Self-awareness. It is a superpower. If you think you have it covered, think again. In a five-year self-awareness study, it was discovered that although 95% of respondents thought they were self-aware, only 10% to 15% fit the criteria. The disparity is explained by the imbalance between how we see ourselves (internal self-awareness) and how others see us (external self-awareness). Genuine self-awareness, like a bona fide best friend, is a rare quality.
Your best friend. There are friends, acquaintances, and then there are the superlative best friends. Your best friend does not judge; they support you, are your go-to and have your interests at heart. They see the best and worst of you, know your deepest secrets and even shames. They tell you the home truths, often when it is not easy to do.
The self-awareness attribute acts in the same way but above and beyond. The attribute is your best friend forever- if you nurture, cultivate, and embrace it. Like all relationships, for the one with yourself to be profound, it must be honest, humble, kind and bestow lashings of self-love. That is what best friends do.
Best friends are frequently referred to as soul mates. Well, heightened self-awareness is the pathway to your soul. Nurturing self-awareness is a fascinating exercise of self-discovery. The better you understand yourself, the more accurate your perception of others and the stronger your connections.
So, how to develop self-awareness?
Feedback is a gift and plays a notable role in self-awareness. It is also a gift, not viewed as impertinent to ask for. Most people dread feedback, but being in this state holds you back. When isolated from the observations and opinions of others, all we have is our inner voice. All we know is our own truth. While the views of others are not always accurate, even the wrong ones can bring us closer to understanding ourselves. Without feedback, we rely only on our own myopic view, become too comfortable and we stop growing. Direct feedback is provided both verbally and written. Verbal feedback can sometimes be given in the heat of the moment, which is not ideal as it incorporates other inflections that undermine the intended message and is the reason why people dread feedback.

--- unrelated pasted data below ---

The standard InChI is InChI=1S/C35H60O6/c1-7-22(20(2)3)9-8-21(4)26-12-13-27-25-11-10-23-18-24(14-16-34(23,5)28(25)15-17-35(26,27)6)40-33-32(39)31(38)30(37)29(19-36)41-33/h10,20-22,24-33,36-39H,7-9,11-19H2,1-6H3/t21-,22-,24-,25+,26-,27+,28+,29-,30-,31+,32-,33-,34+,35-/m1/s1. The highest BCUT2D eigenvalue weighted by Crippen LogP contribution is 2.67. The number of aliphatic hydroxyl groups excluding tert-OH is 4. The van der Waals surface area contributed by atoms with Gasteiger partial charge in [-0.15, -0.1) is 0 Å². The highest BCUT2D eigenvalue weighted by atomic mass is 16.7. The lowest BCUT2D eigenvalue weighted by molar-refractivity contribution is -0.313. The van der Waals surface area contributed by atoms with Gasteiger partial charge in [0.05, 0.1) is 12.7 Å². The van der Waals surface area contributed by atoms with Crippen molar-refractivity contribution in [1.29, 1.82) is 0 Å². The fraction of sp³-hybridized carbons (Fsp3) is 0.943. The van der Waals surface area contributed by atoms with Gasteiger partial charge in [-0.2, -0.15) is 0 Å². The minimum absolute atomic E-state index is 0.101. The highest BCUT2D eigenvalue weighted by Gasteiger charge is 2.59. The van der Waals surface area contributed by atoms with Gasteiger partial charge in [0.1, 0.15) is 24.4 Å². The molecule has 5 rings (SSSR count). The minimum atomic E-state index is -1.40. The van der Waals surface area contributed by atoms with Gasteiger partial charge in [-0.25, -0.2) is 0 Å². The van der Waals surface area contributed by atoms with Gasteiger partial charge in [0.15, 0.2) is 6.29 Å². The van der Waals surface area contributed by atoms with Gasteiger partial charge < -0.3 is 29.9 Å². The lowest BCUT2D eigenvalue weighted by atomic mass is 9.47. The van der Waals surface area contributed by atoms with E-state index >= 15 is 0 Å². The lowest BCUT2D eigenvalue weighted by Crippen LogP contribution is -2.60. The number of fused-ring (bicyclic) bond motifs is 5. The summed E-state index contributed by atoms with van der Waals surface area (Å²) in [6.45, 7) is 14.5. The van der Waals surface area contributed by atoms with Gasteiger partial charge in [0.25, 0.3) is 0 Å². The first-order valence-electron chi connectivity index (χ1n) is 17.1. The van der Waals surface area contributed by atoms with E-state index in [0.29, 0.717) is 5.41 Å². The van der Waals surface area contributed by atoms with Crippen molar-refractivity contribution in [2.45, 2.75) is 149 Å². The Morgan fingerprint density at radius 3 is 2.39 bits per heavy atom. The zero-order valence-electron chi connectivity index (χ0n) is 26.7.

Sensory feedback is picking up on the signs, subtle and not-so-subtle cues. Sensory feedback is formidable and when self-awareness is developed, you will be flooded with daily sensory signals and some from people unaware they are communicating with you. It is their unconscious messaging! But, your sensory receptors need to be ‘on’. Don’t be on silent mode, ignoring incoming calls.
- Asking for feedback.
First, be great at receiving feedback. If defensive, people will refrain from providing honest feedback. Don’t go to the people who you know will say nice things. You are not seeking positive affirmations; you want feedback, a genuine opinion. If you disagree with what you have heard, ask for examples to understand better. Mostly, do not take it personally. It will cause discomfort for all and put you on mute, can’t see, can’t hear. Or rather, don’t want to see or hear.
- Patterns and trends.
To find truths from feedback, look for patterns and trends. When there is repetition, anticipate some sort of message for you. Look for a common word, phrase, or statement. It could be that you are stubborn. Perhaps there is a grain of truth? You may be disappointed initially, but instead, view it as a gift to learn more about yourself. Ultimately, you choose what to do with the information gifted to you.
- The leadership trap.
Experience and power can hinder self-awareness. Power in positions can impair a leader’s search for disconfirming evidence. We might think the more experienced we are, the better our self-awareness. Not so! The problem is that the more senior our roles, the fewer people we surround ourselves with and the less people above to provide honest feedback.
Who wants to tell the CEO their delivery lacked empathy or that they alienated half the audience with the opening joke? Not many, and yet of all the roles, these are the people who need it the most.
Once you develop your self-awareness, you become honest not just about the parts of yourself that you like but those that you don’t. Human beauty lies in imperfection, in the shadow and the light of our psyche. To be genuinely self-aware means acknowledging and accepting it all and doing the same for others. Being fine with our weaknesses, inadequacies, and shortcomings makes us complete. Only then we can arrive on the path of self-discovery and ultimate self-awareness.
Written by Roxanne Calder.
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